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LETTERS TO EDITOR
A CurtainUp London Review
by Lizzie Loveridge
The ambivalence of that age resonates with the ambivalence of the feelings Viola (Zoe Waites), disguised as the boy, Cesario, has for her friend and employer, Orsino (Joe Stone-Fewings) and for Olivia (Matilda Ziegler). Posner has chosen to explore the homo-erotic possibilities of this play, accentuating the relationships between the female Viola and Olivia and between Cesario, the male Viola and Orsino and between the sea captain Antonio (Joseph Mydell) and Sebastian (Ben Meyjes). The combinations are interesting. Olivia thinks Cesario is a boy but it may be Cesario's feminine qualities that attract her. Orsino thinks Viola is a male, Cesario, but finds an understanding companion in the pretty boy. Viola's role is pivotal.
I thought Joe Stone-Fewing's delivery of the opening speech, "If music be the food of love" was masterly as he totally indulged himself in this parody of the swooning lover. His switches of mood and volatility are a bench mark for how that speech should be delivered. Zoë Waites is enthusiastic in her Shakespearean roles. I have seen her as Juliet, as Ophelia, as Desdemona and now as Viola. She speaks with animation and intelligence but I did not feel involved in her predicament. Neither did I think she conveyed the love for Orsino well, but that may be the price paid for developing her relationship with Olivia. Posner makes Olivia and Viola exit together, hand in hand and Viola never changes out of her male uniform. I did like Matilda Ziegler's approachable Olivia.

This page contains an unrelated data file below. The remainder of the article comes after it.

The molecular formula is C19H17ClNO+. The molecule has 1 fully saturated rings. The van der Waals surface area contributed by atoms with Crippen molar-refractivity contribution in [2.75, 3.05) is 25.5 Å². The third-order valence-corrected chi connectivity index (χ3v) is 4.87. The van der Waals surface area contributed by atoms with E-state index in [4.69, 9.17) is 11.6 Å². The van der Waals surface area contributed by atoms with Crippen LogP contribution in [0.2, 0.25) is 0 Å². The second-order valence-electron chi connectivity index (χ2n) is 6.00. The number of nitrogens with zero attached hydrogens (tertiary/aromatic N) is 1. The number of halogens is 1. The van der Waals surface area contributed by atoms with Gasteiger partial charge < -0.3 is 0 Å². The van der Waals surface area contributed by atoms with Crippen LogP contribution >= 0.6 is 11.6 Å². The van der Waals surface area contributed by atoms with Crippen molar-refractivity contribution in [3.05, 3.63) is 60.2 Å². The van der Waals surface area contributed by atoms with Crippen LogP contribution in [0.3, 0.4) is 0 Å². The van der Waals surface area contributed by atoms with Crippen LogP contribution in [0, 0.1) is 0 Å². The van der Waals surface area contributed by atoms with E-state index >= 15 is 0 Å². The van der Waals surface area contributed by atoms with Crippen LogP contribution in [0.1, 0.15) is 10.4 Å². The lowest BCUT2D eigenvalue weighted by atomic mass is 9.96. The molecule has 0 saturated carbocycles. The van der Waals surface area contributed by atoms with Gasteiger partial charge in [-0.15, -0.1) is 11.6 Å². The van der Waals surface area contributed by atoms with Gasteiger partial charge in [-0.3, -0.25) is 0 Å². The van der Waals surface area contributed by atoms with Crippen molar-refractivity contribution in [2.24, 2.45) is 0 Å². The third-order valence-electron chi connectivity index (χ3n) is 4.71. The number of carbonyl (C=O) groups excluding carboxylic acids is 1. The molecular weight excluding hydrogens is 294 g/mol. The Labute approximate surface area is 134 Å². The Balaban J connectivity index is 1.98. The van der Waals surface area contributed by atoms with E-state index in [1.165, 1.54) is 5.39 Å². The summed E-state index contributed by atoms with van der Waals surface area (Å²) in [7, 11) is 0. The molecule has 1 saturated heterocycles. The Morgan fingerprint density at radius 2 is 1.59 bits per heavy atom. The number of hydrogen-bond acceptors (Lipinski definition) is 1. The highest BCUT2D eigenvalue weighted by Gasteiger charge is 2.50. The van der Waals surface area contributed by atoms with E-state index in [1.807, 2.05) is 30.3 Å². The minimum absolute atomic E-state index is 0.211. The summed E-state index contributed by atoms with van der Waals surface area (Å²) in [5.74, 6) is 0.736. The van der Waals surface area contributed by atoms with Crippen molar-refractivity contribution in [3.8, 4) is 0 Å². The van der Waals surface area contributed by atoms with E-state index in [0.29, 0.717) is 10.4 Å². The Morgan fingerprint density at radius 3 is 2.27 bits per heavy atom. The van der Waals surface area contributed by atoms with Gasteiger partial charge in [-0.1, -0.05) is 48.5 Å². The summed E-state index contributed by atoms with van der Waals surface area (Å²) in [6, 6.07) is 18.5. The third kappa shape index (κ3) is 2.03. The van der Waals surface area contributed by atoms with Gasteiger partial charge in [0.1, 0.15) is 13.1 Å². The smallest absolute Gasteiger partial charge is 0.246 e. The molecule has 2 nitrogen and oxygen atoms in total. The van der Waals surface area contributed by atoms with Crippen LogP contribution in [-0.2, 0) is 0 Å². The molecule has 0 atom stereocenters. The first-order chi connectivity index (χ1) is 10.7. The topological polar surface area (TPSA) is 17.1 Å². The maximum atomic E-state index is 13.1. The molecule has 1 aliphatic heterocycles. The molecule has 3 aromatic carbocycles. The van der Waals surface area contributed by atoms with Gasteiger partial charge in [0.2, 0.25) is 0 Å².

The sub plot of Twelfth Night is a darker comedy. Toby Belch (Barry Stanton) is deliberately vulgar and unpleasant, vomiting onstage. Sir Andrew Aguecheek's (Christopher Good) comedy is played down to allow Malvolio to be funny. Alison Fiske is an excellent Maria setting up Malvolio (Guy Henry) the haughty steward for his come-uppance. Guy Henry's own brand of lanky, physical comedy gives us a Malvolio in tail coat, at least part based on John Cleese's Basil Fawlty in Fawlty Towers. Henry's Malvolio has all the pretension, ambition and posturing but his downfall is very painful, not just for him but for the audience. In a piece of clever direction we do not see Malvolio imprisoned in the scene with Feste (Mark Hadfield) as the priest, just his hand through a paving grate, so that the first time the audience sees him reduced is in his parting scene. It is shocking to see the man we laughed at, bitter and hurt. Feste is slightly out of period, dressed as Buster Keaton with a pork pie hat and cuffs with no sleeves, always carrying his suitcase as if passing through, with a Yiddish delivery to his humour and songs which are both baleful and insightful.
There were points when the production seemed to slow, but never when Guy Henry was onstage. Twelfth Night is a wonderful play for spotting lines taken to be titles of other people's novels or plays in the slow moments. Velvet smoking jackets, long dressing gowns, braided military uniforms, dark green louvred doors, sofas and plush carpets complete the Edwardian design.
6, 500 Comparative Phrases including 800 Shakespearean Metaphors by CurtainUp's editor.
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